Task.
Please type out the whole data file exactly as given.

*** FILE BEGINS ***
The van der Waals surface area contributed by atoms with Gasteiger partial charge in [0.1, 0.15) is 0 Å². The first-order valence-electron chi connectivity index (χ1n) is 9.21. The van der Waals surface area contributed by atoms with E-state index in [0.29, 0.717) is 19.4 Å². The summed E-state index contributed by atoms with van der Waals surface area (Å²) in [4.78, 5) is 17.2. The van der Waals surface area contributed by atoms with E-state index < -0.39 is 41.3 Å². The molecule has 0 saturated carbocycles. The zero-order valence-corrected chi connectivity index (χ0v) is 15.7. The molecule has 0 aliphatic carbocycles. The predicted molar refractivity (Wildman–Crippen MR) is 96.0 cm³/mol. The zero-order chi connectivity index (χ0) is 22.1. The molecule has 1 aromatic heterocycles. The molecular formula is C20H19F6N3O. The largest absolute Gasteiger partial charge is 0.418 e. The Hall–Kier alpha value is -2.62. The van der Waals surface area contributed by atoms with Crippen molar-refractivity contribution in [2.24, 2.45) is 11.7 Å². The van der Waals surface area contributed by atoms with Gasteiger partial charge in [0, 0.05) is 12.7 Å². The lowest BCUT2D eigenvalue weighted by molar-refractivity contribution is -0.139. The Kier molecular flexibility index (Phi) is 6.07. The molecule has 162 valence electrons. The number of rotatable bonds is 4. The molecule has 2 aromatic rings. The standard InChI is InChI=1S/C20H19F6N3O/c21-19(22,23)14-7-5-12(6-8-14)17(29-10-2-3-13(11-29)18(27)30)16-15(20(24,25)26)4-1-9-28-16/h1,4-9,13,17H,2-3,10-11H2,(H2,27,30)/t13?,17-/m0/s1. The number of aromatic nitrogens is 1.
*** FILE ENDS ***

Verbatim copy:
The van der Waals surface area contributed by atoms with Gasteiger partial charge in [0.1, 0.15) is 0 Å². The first-order valence-electron chi connectivity index (χ1n) is 9.21. The van der Waals surface area contributed by atoms with E-state index in [0.29, 0.717) is 19.4 Å². The summed E-state index contributed by atoms with van der Waals surface area (Å²) in [4.78, 5) is 17.2. The van der Waals surface area contributed by atoms with E-state index < -0.39 is 41.3 Å². The molecule has 0 saturated carbocycles. The zero-order valence-corrected chi connectivity index (χ0v) is 15.7. The molecule has 0 aliphatic carbocycles. The predicted molar refractivity (Wildman–Crippen MR) is 96.0 cm³/mol. The zero-order chi connectivity index (χ0) is 22.1. The molecule has 1 aromatic heterocycles. The molecular formula is C20H19F6N3O. The largest absolute Gasteiger partial charge is 0.418 e. The Hall–Kier alpha value is -2.62. The van der Waals surface area contributed by atoms with Crippen molar-refractivity contribution in [2.24, 2.45) is 11.7 Å². The van der Waals surface area contributed by atoms with Gasteiger partial charge in [0, 0.05) is 12.7 Å². The lowest BCUT2D eigenvalue weighted by molar-refractivity contribution is -0.139. The Kier molecular flexibility index (Phi) is 6.07. The molecule has 162 valence electrons. The number of rotatable bonds is 4. The molecule has 2 aromatic rings. The standard InChI is InChI=1S/C20H19F6N3O/c21-19(22,23)14-7-5-12(6-8-14)17(29-10-2-3-13(11-29)18(27)30)16-15(20(24,25)26)4-1-9-28-16/h1,4-9,13,17H,2-3,10-11H2,(H2,27,30)/t13?,17-/m0/s1. The number of aromatic nitrogens is 1.